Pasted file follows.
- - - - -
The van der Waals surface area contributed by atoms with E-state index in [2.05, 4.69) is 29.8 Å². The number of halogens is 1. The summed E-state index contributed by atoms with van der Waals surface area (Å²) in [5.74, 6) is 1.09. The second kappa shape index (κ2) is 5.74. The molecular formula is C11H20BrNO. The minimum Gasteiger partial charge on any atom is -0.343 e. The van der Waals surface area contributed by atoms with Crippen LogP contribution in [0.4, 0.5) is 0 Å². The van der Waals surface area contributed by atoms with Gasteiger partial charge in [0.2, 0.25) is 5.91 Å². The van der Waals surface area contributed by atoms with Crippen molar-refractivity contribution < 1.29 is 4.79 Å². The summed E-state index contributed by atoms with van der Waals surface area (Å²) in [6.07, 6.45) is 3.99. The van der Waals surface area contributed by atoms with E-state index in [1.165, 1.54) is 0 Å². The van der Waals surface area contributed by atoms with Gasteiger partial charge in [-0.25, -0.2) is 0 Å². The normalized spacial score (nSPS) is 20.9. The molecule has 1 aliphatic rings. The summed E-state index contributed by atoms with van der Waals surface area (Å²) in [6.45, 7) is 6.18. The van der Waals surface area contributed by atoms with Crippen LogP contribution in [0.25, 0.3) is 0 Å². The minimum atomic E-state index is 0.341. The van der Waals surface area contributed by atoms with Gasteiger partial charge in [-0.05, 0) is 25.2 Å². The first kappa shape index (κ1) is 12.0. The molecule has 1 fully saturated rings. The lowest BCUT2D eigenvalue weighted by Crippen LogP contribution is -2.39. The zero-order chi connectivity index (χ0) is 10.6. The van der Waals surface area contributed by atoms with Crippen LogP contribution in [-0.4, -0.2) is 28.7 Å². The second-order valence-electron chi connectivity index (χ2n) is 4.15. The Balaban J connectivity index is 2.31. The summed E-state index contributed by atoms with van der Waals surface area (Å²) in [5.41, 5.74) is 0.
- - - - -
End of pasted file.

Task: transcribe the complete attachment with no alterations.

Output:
The van der Waals surface area contributed by atoms with E-state index in [2.05, 4.69) is 29.8 Å². The number of halogens is 1. The summed E-state index contributed by atoms with van der Waals surface area (Å²) in [5.74, 6) is 1.09. The second kappa shape index (κ2) is 5.74. The molecular formula is C11H20BrNO. The minimum Gasteiger partial charge on any atom is -0.343 e. The van der Waals surface area contributed by atoms with Crippen LogP contribution in [0.4, 0.5) is 0 Å². The van der Waals surface area contributed by atoms with Gasteiger partial charge in [0.2, 0.25) is 5.91 Å². The van der Waals surface area contributed by atoms with Crippen molar-refractivity contribution < 1.29 is 4.79 Å². The summed E-state index contributed by atoms with van der Waals surface area (Å²) in [6.07, 6.45) is 3.99. The van der Waals surface area contributed by atoms with E-state index in [1.165, 1.54) is 0 Å². The van der Waals surface area contributed by atoms with Gasteiger partial charge in [-0.25, -0.2) is 0 Å². The normalized spacial score (nSPS) is 20.9. The molecule has 1 aliphatic rings. The summed E-state index contributed by atoms with van der Waals surface area (Å²) in [6.45, 7) is 6.18. The van der Waals surface area contributed by atoms with Crippen LogP contribution in [0.25, 0.3) is 0 Å². The minimum atomic E-state index is 0.341. The van der Waals surface area contributed by atoms with Gasteiger partial charge in [-0.05, 0) is 25.2 Å². The first kappa shape index (κ1) is 12.0. The molecule has 1 fully saturated rings. The lowest BCUT2D eigenvalue weighted by Crippen LogP contribution is -2.39. The zero-order chi connectivity index (χ0) is 10.6. The van der Waals surface area contributed by atoms with Crippen LogP contribution in [-0.4, -0.2) is 28.7 Å². The second-order valence-electron chi connectivity index (χ2n) is 4.15. The Balaban J connectivity index is 2.31. The summed E-state index contributed by atoms with van der Waals surface area (Å²) in [5.41, 5.74) is 0.